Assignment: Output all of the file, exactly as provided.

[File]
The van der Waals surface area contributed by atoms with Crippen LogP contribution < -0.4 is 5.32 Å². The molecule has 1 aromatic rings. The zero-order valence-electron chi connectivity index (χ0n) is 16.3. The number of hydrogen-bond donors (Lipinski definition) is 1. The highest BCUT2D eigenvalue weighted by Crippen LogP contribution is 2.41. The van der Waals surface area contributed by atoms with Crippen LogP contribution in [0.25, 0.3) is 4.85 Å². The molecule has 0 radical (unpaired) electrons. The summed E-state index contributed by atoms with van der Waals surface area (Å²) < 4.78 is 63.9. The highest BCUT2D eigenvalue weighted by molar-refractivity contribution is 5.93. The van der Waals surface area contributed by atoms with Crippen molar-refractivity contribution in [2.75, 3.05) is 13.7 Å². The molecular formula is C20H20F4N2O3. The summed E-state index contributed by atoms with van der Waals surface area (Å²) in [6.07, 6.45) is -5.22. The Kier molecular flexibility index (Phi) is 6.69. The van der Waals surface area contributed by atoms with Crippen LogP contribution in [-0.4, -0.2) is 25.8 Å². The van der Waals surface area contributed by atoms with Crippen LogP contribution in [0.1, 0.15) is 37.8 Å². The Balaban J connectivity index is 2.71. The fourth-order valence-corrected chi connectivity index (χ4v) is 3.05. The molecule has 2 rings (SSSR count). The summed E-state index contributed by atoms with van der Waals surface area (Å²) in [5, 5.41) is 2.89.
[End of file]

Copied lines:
The van der Waals surface area contributed by atoms with Crippen LogP contribution < -0.4 is 5.32 Å². The molecule has 1 aromatic rings. The zero-order valence-electron chi connectivity index (χ0n) is 16.3. The number of hydrogen-bond donors (Lipinski definition) is 1. The highest BCUT2D eigenvalue weighted by Crippen LogP contribution is 2.41. The van der Waals surface area contributed by atoms with Crippen LogP contribution in [0.25, 0.3) is 4.85 Å². The molecule has 0 radical (unpaired) electrons. The summed E-state index contributed by atoms with van der Waals surface area (Å²) < 4.78 is 63.9. The highest BCUT2D eigenvalue weighted by molar-refractivity contribution is 5.93. The van der Waals surface area contributed by atoms with Crippen molar-refractivity contribution in [2.75, 3.05) is 13.7 Å². The molecular formula is C20H20F4N2O3. The summed E-state index contributed by atoms with van der Waals surface area (Å²) in [6.07, 6.45) is -5.22. The Kier molecular flexibility index (Phi) is 6.69. The van der Waals surface area contributed by atoms with Crippen LogP contribution in [-0.4, -0.2) is 25.8 Å². The van der Waals surface area contributed by atoms with Crippen LogP contribution in [0.1, 0.15) is 37.8 Å². The Balaban J connectivity index is 2.71. The fourth-order valence-corrected chi connectivity index (χ4v) is 3.05. The molecule has 2 rings (SSSR count). The summed E-state index contributed by atoms with van der Waals surface area (Å²) in [5, 5.41) is 2.89.